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Baker's Dozen

Curiosity, Community, Cacophony: Helm's Baker's Dozen
Mat Colegate , November 17th, 2021 12:56

Helm, aka Luke Younger, takes us through the 13 records that shaped his prolific career, from a teenage love of Manic Street Preachers and Therapy? to chance encounters with Bob Tilton and John Luther Adams


Bob Tilton - Crescent

This record really introduced me to this whole world of British music that was happening under the radar of the music press and the music industry in general. I used to read NME and Melody Maker and look at the gig listings just to look at band names and it was a name that always really stood out for some reason. I ended up going to see Mogwai and they supported. I didn’t realise that it was a band; I thought it was a singer songwriter guy called Bob Tilton. That was around the time where it felt like I was going to gigs and being more impressed by the bands supporting than the band that I was going to see. I ended up getting this CD and being really taken aback by the booklet that contained these sheets of tracing paper and loads of really interesting looking art and lyrics. You know when you get an album when you’re young and you can just tell there’s a lot that’s gone into it.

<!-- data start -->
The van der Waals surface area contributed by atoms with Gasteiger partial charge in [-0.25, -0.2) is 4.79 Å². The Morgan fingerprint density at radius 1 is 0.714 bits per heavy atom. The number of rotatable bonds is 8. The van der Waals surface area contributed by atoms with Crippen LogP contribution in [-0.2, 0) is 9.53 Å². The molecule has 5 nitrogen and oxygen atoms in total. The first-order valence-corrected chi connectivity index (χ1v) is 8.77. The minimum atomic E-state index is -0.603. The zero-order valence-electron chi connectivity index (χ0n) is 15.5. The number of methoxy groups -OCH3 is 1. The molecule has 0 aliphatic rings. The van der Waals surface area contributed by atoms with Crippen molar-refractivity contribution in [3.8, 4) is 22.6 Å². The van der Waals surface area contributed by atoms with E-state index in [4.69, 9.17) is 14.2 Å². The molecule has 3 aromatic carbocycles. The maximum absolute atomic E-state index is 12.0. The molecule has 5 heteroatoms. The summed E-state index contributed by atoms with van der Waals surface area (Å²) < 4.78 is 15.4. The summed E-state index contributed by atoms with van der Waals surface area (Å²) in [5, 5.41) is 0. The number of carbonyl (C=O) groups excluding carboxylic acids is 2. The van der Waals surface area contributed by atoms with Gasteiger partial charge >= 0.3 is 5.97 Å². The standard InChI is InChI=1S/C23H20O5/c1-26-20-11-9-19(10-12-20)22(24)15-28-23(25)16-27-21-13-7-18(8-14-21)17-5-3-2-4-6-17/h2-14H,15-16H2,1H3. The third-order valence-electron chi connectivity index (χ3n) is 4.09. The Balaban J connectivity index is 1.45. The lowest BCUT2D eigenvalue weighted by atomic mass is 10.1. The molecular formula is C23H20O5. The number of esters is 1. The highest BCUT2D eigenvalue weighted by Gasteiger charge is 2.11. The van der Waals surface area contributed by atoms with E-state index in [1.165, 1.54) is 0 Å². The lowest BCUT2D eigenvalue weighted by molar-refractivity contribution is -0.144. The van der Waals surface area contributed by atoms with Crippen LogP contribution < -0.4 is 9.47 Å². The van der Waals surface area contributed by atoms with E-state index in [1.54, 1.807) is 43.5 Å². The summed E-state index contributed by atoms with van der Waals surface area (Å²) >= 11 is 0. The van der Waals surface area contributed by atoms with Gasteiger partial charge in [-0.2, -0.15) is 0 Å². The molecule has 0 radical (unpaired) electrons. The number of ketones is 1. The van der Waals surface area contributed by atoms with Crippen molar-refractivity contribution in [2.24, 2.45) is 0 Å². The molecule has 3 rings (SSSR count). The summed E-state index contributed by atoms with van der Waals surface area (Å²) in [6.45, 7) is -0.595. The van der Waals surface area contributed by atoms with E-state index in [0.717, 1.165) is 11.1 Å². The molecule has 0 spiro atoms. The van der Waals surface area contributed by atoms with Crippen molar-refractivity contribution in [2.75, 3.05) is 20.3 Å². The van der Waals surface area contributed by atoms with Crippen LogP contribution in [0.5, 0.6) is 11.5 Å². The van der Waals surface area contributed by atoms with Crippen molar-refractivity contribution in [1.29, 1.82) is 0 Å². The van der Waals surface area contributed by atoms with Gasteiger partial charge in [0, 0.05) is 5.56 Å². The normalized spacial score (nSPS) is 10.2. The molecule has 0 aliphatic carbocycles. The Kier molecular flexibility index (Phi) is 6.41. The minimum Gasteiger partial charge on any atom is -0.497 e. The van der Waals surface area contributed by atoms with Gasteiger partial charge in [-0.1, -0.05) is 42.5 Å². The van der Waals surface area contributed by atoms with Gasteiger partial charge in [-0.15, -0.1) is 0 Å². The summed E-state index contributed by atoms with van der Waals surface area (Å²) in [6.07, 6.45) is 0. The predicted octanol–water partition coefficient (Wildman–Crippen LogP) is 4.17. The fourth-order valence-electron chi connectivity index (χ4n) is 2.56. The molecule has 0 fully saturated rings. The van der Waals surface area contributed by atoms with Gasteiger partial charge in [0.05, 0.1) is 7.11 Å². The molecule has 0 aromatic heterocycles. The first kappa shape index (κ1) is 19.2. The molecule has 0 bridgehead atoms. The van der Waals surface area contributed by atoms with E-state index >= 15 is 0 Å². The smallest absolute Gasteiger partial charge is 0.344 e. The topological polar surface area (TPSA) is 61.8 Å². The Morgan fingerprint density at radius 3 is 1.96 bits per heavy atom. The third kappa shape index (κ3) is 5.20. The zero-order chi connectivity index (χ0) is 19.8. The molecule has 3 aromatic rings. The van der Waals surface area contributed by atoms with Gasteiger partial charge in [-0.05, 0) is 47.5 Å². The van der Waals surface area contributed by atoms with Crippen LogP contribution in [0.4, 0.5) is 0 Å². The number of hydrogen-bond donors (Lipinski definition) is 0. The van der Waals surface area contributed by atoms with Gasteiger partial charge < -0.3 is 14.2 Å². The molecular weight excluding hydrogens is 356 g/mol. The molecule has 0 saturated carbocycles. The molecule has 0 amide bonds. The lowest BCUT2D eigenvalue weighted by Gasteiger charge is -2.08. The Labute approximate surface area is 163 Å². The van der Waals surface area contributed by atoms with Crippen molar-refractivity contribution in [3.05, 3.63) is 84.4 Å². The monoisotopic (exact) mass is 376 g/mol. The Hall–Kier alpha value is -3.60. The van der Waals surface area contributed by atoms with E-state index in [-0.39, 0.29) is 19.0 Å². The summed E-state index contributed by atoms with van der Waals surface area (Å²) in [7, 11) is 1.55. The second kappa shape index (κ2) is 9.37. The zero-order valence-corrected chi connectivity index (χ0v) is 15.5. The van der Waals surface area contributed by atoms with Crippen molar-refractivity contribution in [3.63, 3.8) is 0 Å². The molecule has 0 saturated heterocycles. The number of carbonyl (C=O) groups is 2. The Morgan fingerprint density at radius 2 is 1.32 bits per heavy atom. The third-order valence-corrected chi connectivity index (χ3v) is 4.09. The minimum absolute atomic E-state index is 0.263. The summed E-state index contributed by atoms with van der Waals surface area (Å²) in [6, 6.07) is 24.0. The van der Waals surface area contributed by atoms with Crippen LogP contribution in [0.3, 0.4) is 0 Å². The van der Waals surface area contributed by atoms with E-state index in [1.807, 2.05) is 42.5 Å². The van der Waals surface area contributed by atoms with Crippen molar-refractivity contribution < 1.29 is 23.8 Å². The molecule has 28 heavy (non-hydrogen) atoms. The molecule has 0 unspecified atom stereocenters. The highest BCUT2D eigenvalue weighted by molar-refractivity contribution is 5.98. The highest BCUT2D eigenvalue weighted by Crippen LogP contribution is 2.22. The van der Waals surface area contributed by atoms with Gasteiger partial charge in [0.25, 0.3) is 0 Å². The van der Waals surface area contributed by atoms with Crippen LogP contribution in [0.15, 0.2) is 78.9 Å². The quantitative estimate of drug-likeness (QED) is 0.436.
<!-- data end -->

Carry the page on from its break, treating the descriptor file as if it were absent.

I think this album introduced me to the DIY aesthetic properly. Seeing that the records had been released previously by a label called Subjugation, so from then on I became semi-obsessed with trying to track down as many Subjugation releases as I could, which wasn’t easy at the time.

tQ: Were you playing in bands by this point?

This would have been around 1999 or 2000, so I was playing guitar, but I wasn’t in any sort of bands until a couple of years after that. But I would say that me playing music and being involved in music in a DIY context, that definitely all came from being into bands like Bob Tilton. I’d say it was a pretty important thing to discover at that time of my life.